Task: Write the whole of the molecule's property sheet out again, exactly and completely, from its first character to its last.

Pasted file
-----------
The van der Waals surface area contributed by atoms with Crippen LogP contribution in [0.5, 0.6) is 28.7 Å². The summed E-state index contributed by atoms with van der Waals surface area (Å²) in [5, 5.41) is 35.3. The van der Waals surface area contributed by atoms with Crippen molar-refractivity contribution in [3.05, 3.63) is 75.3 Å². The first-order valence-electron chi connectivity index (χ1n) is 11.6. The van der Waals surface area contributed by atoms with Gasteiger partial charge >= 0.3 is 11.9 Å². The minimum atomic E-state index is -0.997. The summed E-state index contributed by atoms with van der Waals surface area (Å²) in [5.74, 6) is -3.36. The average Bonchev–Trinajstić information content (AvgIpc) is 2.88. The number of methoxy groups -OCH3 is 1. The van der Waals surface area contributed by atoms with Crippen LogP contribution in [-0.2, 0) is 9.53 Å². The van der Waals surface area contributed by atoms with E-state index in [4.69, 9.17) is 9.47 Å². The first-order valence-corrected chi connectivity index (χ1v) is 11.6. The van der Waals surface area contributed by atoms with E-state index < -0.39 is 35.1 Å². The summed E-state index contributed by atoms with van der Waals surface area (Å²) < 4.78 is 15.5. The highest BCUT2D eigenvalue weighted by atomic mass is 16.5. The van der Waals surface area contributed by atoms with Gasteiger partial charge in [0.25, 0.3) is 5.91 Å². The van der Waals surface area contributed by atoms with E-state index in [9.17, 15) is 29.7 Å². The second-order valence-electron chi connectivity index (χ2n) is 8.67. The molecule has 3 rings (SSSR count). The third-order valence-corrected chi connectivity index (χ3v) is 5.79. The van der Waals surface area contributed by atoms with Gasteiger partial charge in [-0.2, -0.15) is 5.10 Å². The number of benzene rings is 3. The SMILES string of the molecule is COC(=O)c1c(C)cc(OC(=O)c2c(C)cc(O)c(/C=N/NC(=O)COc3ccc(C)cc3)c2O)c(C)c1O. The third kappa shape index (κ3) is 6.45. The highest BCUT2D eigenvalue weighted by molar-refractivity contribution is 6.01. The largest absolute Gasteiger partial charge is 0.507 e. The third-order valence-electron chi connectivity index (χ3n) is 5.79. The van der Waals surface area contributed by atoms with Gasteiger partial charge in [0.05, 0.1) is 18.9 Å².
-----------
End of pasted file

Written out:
The van der Waals surface area contributed by atoms with Crippen LogP contribution in [0.5, 0.6) is 28.7 Å². The summed E-state index contributed by atoms with van der Waals surface area (Å²) in [5, 5.41) is 35.3. The van der Waals surface area contributed by atoms with Crippen molar-refractivity contribution in [3.05, 3.63) is 75.3 Å². The first-order valence-electron chi connectivity index (χ1n) is 11.6. The van der Waals surface area contributed by atoms with Gasteiger partial charge >= 0.3 is 11.9 Å². The minimum atomic E-state index is -0.997. The summed E-state index contributed by atoms with van der Waals surface area (Å²) in [5.74, 6) is -3.36. The average Bonchev–Trinajstić information content (AvgIpc) is 2.88. The number of methoxy groups -OCH3 is 1. The van der Waals surface area contributed by atoms with Crippen LogP contribution in [-0.2, 0) is 9.53 Å². The van der Waals surface area contributed by atoms with E-state index in [4.69, 9.17) is 9.47 Å². The first-order valence-corrected chi connectivity index (χ1v) is 11.6. The van der Waals surface area contributed by atoms with E-state index < -0.39 is 35.1 Å². The summed E-state index contributed by atoms with van der Waals surface area (Å²) < 4.78 is 15.5. The highest BCUT2D eigenvalue weighted by atomic mass is 16.5. The van der Waals surface area contributed by atoms with Gasteiger partial charge in [0.25, 0.3) is 5.91 Å². The van der Waals surface area contributed by atoms with E-state index in [9.17, 15) is 29.7 Å². The second-order valence-electron chi connectivity index (χ2n) is 8.67. The molecule has 3 rings (SSSR count). The third-order valence-corrected chi connectivity index (χ3v) is 5.79. The van der Waals surface area contributed by atoms with Gasteiger partial charge in [-0.2, -0.15) is 5.10 Å². The number of benzene rings is 3. The SMILES string of the molecule is COC(=O)c1c(C)cc(OC(=O)c2c(C)cc(O)c(/C=N/NC(=O)COc3ccc(C)cc3)c2O)c(C)c1O. The third kappa shape index (κ3) is 6.45. The highest BCUT2D eigenvalue weighted by molar-refractivity contribution is 6.01. The largest absolute Gasteiger partial charge is 0.507 e. The third-order valence-electron chi connectivity index (χ3n) is 5.79. The van der Waals surface area contributed by atoms with Gasteiger partial charge in [0.05, 0.1) is 18.9 Å².